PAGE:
The transition from college life to ‘life after’ is an emotional period. The illusive question, “What’s next?” is thrown at you from every direction. And, unless you have a quick-catch answer, you’re likely to take a few hits.
Since we were 5 years old, everyone has wanted to know: “What do you want to be when you grow up?” You probably rattled off so many answers through time. We all have. Truly – every year I had a different career aspiration, but it never seemed to matter what I said I wanted because it was years away. Now, suddenly, the answers do matter.
According to U.S. News and World Report, after surveying nearly 300 schools around the nation in 2017, 41.5 percent of graduates received a full-time job after graduation while 5.2 percent were employed part-time. The same report indicated that 13.2 percent of graduates pursued continuing education (including graduate school, medical school, law school, engineering school, PhD programs, etc.).
So, where does that leave the remaining 40 percent of students? How are they navigating through the world?
Those statistics can be pretty intimidating to the college student who is nearing graduation and is completely undecided about their future plans. Those statistics don’t include those who just want to settle down and start a family right away, or the one’s taking a gap year to travel and “find themselves” or gain more experience before pursuing a full-time job. It doesn’t take into account that many people don’t start with their dream job and may have to work at multiple outlets at once, which doesn’t equate to a full-time job, but still creates income and gets their foot in the door for bigger opportunities down the road.
My point is that there are so many paths to follow after graduation and there is not one which is right for everybody. You get to choose the best one for you.
It should also be noted that just because you choose a path doesn’t mean you’re stuck on that road for life – not even close. People rarely ‘end up’ at their first job, or their second for that matter. Careers and the majority of other plans usually don’t remain the same for too long, and people also have the freedom to change their mind. News flash: You’re also allowed to do that.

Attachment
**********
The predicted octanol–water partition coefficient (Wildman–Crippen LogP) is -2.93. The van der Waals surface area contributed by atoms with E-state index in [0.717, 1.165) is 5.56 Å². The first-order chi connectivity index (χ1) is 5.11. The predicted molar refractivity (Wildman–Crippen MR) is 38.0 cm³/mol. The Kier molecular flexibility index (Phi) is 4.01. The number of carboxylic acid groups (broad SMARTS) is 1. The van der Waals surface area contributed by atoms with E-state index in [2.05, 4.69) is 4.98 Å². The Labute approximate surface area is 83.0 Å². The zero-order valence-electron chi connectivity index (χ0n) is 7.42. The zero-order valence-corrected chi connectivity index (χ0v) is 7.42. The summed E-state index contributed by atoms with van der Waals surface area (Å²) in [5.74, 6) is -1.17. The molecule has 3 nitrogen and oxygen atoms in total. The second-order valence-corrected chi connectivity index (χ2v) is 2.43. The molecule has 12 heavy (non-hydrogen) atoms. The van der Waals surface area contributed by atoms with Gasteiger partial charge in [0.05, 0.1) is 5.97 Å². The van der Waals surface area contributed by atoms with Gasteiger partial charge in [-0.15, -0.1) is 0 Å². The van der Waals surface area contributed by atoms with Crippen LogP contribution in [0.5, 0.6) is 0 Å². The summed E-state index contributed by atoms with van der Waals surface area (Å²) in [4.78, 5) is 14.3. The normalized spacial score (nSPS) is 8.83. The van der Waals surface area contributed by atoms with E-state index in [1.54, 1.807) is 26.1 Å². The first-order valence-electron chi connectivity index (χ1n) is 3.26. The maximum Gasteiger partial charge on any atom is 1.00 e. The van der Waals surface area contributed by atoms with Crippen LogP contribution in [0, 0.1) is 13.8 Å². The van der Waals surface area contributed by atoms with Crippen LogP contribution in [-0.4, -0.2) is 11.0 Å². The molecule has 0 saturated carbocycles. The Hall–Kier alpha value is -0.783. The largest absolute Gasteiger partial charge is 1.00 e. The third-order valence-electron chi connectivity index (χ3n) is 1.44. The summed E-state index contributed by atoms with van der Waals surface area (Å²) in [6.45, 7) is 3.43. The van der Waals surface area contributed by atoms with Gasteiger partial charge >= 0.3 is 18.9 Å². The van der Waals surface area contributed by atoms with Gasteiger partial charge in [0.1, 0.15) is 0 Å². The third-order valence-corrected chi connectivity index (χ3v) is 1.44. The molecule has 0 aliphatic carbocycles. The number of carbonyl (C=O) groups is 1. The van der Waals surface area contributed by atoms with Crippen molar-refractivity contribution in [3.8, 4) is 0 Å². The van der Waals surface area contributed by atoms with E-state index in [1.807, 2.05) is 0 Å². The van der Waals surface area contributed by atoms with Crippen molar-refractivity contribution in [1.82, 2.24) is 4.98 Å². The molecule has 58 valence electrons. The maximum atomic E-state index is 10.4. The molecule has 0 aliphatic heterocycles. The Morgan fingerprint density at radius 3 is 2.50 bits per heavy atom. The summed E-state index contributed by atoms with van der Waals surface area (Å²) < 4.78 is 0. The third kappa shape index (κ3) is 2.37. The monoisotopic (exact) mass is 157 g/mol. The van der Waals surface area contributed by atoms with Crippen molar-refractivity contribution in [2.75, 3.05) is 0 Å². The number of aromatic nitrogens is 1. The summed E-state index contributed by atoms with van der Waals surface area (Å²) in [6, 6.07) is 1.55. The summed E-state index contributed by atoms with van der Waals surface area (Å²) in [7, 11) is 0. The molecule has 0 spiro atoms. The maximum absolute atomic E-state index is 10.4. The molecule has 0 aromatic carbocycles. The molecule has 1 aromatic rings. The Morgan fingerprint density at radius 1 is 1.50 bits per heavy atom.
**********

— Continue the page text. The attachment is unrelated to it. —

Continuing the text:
Maybe you’ve always dreamed of being a doctor and then one day you decide you don’t have the same love for medicine anymore. You can always do something else. You don’t have to limit yourself to the expectations of anyone else – or even to the expectations you gave yourself that no longer matter to you. Do what makes you happy, until it doesn’t, then do something else. Regardless of what job you end up with, if you’re doing what you love, you’re on the path to a successful life.
Relocating After College: the Anticipation, the Fun & the Scary
The transition of starting over somewhere after graduation is going to be challenging regardless of where you land. Everyone is going to take on a big move to either a new place, or return to their hometown – oftentimes transitioning to living on their own for the first time.
If you have moved to a new city, challenge yourself to explore it. In between your daytime obligations (be it work or grad school), go out of your comfort zone. See the sights and meet the people. If you decide to take a gap year (which in my opinion sounds fabulous), venture everywhere. Completely immerse yourself in the culture of wherever you end up and soak up every ounce of every place.
If you’re not moving, but are living on your own for the first time, just commit to gaining a sense of independence. There’s nothing more satisfying than knowing you can solve your own problems and figure out “adulting” for yourself. It’s really helpful to have a network to lean on, but do your best to gain some autonomy by taking charge of the responsibilities in your grown-up life.
Come Fall 2018, I’m going to attempt to do all of this when I move to the “Windy City” to start graduate school. It’s going to be a huge transition, not only because I’ve only been to Chicago twice (once being a visit to the American Girl Doll store when I was 4 years old), but also because I’ve never lived in a city so large that public transportation was the primary means of going to the doctor or spending an afternoon shopping. I’m used to the creature comforts of having my own car and knowing where all of my favorite restaurants are. I’m fully expecting to experience some culture shock, and I’m OK with that. I can do it, and so can you.
Times of transition are challenging, but when you challenge yourself, you build character and you grow into a stronger version of yourself. No matter what your plans are after college (or even if you don’t have any plans) just enjoy what you’re doing, and give your life 100 percent. You may not get to decide the “what” in “What’s next?” just yet, but you sure can determine how you handle it.